Put a tiger in your GTC

21st May 1999 at 01:00
The fledgling General Teaching Council may confound its critics and become a forceful voice for teachers, writes Jeremy Sutcliffe

The proposed General Teaching Council for England has been called "a toothless tiger" and "a Mickey Mouse outfit". It will, initially at least, wield far less power than its established Scottish counterpart or the doctors' equivalent, the General Medical Council - seen by many as the ideal professional role model.

It is felt in some quarters that ministers are not wholly serious about creating a body that will have real influence, or that they don't trust teachers enough to give them real statutory clout.

A simple comparison with the Scottish teaching council and the even more powerful GMC (see below) is instructive. While the English teaching body will have legal powers to discipline members for misconduct or incompetence, it will have little formal power to influence entry standards to the profession or the quality of teacher training. In contrast, the long-established General Medical Council has wide-ranging powers to set training standards, approve and inspect medical courses and monitor degree standards.

Charles Clarke, the education minister responsible for setting up the new teaching body for England, rebuts the view that it will have no real influence or power.

"We positively want a strong united voice for the profession that speaks for teachers and is representative of teachers," he says.

"The reason why we want that is that we believe that one of the weaknesses in the development of education over the past 30 or 40 years has been the absence of a single coherent teaching voice. And in fact, the trade union divisions have weakened the voice of teachers when it comes to actively influencing education policy for the better."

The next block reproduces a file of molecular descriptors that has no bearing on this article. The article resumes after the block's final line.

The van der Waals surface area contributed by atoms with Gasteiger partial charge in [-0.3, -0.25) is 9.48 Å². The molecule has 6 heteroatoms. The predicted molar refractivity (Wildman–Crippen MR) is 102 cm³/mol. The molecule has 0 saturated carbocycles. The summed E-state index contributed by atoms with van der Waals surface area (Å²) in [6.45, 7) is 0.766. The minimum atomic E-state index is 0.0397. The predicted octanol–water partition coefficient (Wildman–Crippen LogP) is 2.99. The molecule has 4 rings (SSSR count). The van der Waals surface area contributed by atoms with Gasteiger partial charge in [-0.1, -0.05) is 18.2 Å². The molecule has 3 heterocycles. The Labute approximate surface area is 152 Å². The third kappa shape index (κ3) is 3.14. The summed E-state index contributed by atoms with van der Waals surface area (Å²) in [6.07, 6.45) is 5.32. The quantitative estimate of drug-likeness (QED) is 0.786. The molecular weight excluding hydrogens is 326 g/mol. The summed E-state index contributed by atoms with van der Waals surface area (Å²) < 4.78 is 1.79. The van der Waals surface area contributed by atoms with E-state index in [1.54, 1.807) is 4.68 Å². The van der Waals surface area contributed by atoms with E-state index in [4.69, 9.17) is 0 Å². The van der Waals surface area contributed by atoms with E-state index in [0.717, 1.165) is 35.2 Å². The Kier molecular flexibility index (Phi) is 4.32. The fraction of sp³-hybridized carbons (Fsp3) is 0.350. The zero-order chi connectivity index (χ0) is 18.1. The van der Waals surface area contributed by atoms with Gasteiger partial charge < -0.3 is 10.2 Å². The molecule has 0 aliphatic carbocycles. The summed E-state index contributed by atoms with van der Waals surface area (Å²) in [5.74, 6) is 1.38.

His comments will frustrate teachers' leaders, already sceptical as to whether the GTC will be able to represent the collective views of the profession. Yet the minister's hint that he would like to see the new body have real influence on policy in future will tantalise those who believe the profession's views have been ignored for far too long.

Nigel de Gruchy, general secretary of the National Association of Schoolmasters Union of Women Teachers, believes teachers should adopt a "wait-and-see" approach.

"Ministers are saying it's going to be the authentic voice of the profession. Let's see what happens when it comes up with views which differ from those of the Government," he says.

While believing the council's long-term prospects are potentially good, Mr de Gruchy believes the Government will have difficulty getting it off the ground as professional distrust of new initiatives is so great. "It's not going to solve the most immediate and fundamental problems facing teachers, such as pay, workload, bureaucracy, constant change and pupil indiscipline. For most teachers in current circumstances it's almost an irrelevance."

However, sceptics may be heartened by the history of the Scottish GTC, set up in the 1960s at a time when the profession's views were being ignored. This coincided with a chronic teacher shortage, concern about teaching standards, low morale and low status.

Thirty years later, Scottish teachers have higher morale and status than their English counterparts and better recruitment levels. Its greater statutory powers over entry standards have almost certainly helped to make it heard.

But statutory powers aside, it has played an important advisory role in fighting off unpopular policies imposed by Tory education ministers in England. "I believe it has inhibited the Scottish Office from some of the wilder fancies that have been tried south of the border," says Gordon Kirk, principal of Moray House Institute of Education and vice-chair of the Scottish GTC.

It is this potential role that the strongest supporters for the English teaching council see as crucial. "Those who say it won't have teeth are gravely underestimating its potential for good," argues Mike Newby, chair of the Universities' Council for the Education of Teachers, which represents departments of teacher education .

"It will have a statutory responsibility to advise the Secretary of State on important issues like entry standards, the nature of the training process, the development of teachers once in the profession and on all associated matters.

"Of course, they can't legislate. But they will be in a very influential position. One of the reasons for that is that the GTC will for the first time speak for the whole of the profession and not just for a particular section."

Professor Newby believes the GTC will have unrivalled authority in speaking up for a profession which feels beleaguered and ignored. Equally, it will provide a powerful counterweight to other players in the policy and opinion-forming fields, such as the Teacher Training Agency and the Office for Standards in Education.